The U.S. Patent and Trademark Office (USPTO) recently finalized a rule requiring foreign-domiciled applicants and registrants to have a U.S.-licensed attorney. The new local counsel requirement aims to slow the uptick in questionable foreign trademark applications. According to the USPTO, it discovered an increasing number of foreign trademark applicants, registrants, and parties are filing inaccurate and possibly fraudulent submissions with the USPTO that do not comply with U.S. trademark law or the USPTO’s rules.
In further support of its new rule, the USPTO noted that other countries worldwide have had similar requirements for decades. It also believes that requiring representation by U.S.-licensed attorneys will help improve the quality of submissions to the USPTO.
“Businesses rely on the U.S. trademark register to make important legal decisions about their brands. In order to maintain the accuracy and integrity of the register, for the benefit of all its users, the USPTO must have the appropriate tools to enforce compliance by all applicants and registrants,” Director of the USPTO Andrei Iancu said in a. “This rule is a significant step in combatting fraudulent submissions.”
Importance of Accurate Trademark Register
A trademark search is often the first step in protecting a trademark. Accordingly, an accurate trademark register is essential to determining whether a chosen mark is available for use or registration. As highlighted by the USPTO:
When a person's search of the register discloses a potentially confusingly similar mark, that person may incur a variety of resulting costs and burdens, such as those associated with investigating the actual use of the disclosed mark to assess any conflict, initiating proceedings to cancel the registration or oppose the application of the disclosed mark, engaging in civil litigation to resolve a dispute over the mark, or choosing a different mark and changing business plans regarding its mark. In addition, such persons may incur costs and burdens unnecessarily if the disclosed registered mark is not actually in use in U.S. commerce, or is not in use in commerce in connection with all the goods/services identified in the registration.
The USPTO has experienced a surge in foreign trademark applications in recent years. While many are legitimate, others, particularly many from Chinese applicants, have been fraudulent. In fact, the USPTO estimates that the number of total tainted applications is now in the tens of thousands. According to the USPTO, foreign applicants file applications claiming use of a mark in commerce, but frequently support the use claim with mocked-up or digitally altered specimens to falsely substantiate a claim of use.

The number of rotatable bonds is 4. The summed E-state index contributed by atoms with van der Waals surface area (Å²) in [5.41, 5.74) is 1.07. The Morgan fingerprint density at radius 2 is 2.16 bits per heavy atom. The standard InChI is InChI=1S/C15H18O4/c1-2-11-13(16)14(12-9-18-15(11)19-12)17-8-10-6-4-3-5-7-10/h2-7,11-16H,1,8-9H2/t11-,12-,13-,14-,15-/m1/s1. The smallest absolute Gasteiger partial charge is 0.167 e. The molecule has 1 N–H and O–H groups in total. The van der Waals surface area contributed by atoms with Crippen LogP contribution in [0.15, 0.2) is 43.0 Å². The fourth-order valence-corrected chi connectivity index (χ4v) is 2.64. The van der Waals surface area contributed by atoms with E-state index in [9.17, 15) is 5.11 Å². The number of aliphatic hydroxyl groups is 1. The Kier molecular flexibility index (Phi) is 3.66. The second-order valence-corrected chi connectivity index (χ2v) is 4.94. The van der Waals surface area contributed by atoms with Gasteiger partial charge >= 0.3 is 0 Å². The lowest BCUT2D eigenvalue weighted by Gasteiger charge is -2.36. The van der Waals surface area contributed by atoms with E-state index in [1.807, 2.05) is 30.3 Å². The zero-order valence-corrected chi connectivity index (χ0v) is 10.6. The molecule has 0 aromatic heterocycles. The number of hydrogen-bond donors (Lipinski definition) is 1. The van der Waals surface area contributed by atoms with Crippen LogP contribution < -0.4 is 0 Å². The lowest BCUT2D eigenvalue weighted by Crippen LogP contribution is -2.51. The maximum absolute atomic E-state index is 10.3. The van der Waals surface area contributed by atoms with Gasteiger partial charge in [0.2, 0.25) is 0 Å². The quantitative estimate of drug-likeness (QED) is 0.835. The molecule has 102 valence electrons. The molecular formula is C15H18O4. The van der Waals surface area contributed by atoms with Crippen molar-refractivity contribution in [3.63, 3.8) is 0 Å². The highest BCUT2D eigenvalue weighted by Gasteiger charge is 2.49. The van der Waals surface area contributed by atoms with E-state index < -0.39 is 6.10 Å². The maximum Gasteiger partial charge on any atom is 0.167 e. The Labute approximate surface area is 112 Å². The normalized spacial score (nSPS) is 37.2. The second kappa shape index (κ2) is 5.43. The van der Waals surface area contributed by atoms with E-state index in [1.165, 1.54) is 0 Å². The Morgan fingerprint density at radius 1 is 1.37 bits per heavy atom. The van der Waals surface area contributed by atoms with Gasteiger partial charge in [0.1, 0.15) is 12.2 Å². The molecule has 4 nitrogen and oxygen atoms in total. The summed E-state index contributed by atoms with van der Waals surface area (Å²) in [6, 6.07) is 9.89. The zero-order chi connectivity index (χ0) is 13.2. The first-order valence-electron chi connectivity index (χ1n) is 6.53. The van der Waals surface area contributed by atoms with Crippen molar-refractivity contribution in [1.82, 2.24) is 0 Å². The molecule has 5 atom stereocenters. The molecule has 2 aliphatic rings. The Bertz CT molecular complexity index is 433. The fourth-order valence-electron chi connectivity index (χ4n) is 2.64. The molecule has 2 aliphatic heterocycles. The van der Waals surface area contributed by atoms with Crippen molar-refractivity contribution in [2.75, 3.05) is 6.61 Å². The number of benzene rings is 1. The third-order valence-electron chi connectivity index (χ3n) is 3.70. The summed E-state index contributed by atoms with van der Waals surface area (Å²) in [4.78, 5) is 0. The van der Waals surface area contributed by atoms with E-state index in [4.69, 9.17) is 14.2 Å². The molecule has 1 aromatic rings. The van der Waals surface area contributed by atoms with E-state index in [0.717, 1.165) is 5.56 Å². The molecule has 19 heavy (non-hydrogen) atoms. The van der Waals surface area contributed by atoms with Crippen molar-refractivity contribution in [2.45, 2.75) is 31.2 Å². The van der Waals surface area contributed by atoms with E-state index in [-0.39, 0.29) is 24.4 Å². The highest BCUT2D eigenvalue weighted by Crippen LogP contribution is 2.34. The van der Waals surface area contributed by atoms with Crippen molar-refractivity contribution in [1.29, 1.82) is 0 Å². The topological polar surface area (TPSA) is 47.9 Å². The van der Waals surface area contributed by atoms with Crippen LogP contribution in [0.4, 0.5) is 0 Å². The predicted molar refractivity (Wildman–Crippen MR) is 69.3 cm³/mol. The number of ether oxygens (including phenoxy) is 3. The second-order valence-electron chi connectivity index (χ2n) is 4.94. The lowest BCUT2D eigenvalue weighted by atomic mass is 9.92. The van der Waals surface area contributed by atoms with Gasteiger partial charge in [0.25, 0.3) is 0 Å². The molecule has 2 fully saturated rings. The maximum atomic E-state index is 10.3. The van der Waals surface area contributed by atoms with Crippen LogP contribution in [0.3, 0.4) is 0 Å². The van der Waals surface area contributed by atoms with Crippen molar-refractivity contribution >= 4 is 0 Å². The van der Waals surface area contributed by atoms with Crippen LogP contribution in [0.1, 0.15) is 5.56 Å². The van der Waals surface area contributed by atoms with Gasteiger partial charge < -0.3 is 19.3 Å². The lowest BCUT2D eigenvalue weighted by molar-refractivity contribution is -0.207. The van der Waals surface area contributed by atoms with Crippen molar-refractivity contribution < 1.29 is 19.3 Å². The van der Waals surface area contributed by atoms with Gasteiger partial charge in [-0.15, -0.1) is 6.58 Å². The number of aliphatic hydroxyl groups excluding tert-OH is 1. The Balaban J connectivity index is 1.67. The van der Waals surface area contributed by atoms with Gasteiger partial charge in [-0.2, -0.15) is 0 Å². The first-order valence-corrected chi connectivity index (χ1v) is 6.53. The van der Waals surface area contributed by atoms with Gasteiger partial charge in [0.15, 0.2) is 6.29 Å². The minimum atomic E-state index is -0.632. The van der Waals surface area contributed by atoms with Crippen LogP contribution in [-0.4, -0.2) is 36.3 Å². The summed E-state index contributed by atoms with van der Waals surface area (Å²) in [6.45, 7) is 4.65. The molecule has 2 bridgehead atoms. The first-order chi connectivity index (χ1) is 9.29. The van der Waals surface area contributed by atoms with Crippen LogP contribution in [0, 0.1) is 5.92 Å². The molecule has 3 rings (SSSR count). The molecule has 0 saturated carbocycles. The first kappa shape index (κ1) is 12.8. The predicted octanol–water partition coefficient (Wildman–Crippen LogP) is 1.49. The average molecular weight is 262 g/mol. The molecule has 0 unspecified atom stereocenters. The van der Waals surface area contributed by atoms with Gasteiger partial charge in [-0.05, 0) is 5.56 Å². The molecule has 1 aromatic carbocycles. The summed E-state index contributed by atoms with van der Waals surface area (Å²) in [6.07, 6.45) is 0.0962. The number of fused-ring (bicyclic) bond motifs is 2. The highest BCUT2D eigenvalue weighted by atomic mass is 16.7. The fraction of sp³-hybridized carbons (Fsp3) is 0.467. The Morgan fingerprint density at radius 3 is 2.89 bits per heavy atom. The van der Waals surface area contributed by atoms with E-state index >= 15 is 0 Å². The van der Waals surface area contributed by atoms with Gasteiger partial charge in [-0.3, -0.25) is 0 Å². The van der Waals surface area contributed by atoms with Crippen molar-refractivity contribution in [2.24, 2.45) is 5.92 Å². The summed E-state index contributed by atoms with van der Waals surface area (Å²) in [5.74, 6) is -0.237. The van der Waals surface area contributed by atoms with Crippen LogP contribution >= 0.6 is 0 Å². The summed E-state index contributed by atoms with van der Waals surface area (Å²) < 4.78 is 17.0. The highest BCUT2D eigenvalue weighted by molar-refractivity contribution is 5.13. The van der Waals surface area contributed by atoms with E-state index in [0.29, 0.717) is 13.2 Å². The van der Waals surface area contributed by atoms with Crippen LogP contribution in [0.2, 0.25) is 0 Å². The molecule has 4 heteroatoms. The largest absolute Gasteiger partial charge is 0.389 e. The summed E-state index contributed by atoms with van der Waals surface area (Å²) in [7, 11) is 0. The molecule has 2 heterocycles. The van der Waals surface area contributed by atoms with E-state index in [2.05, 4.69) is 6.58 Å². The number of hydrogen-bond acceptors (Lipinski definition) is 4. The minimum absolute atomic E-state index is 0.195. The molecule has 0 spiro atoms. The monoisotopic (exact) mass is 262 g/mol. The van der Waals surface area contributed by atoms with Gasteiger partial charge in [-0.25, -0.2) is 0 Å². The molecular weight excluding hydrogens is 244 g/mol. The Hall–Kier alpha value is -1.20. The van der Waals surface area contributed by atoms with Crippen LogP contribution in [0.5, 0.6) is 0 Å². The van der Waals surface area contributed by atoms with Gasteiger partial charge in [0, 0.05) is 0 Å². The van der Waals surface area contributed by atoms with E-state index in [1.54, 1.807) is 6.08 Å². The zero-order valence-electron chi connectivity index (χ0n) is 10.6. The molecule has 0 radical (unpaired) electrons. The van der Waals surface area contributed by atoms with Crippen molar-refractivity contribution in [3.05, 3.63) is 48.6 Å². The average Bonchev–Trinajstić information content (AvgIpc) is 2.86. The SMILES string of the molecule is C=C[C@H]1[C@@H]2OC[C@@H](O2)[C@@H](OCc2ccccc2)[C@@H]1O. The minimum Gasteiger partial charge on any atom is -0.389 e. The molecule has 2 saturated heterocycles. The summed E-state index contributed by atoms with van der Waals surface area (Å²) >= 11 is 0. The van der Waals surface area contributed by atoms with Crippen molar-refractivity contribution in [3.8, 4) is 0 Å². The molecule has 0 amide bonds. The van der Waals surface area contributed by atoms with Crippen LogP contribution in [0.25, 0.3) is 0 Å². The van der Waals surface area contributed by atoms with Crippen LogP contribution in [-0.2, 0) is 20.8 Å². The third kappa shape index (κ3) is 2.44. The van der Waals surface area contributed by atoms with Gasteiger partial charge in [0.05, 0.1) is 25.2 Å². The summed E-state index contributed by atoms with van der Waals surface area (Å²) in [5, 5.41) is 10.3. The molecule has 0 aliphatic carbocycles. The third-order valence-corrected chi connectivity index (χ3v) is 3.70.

New US Trademark Attorney Requirement
The new local counsel requirement applies to all trademark applicants, registrants, and parties whose permanent legal residence or principal place of business is outside the United States. These entities are required to have a U.S.-licensed attorney represent them at the USPTO in all trademark matters. In addition, U.S.-licensed attorneys representing trademark filers must provide all of the following:
- Their name, postal address, and email address
- A statement attesting to their active membership in good standing of a bar of the highest court of a U.S. state, commonwealth, or territory
- Information concerning their bar membership (state, number if applicable, and year of admission).
Under these new rules, when the USPTO receives a trademark application filed by a foreign domiciliary that does not comply with the requirements of the new rule the applicant is informed in an Office action that appointment of a qualified U.S. attorney is required. The applicant will have the current usual period of six months to respond to an Office action including the counsel requirement, and failure to comply will result in abandonment of the application.
At Scarinci Hollenbeck, our Intellectual Property attorneys routinely clear trademarks domestically and abroad, register the marks, maintain them, and work with clients to ensure they remain protected and enforced.
If you have questions, please contact us
If you have any questions or if you would like to discuss the matter further, please contact me, David Einhorn, or the Scarinci Hollenbeck attorney with whom you work, at 201-806-3364.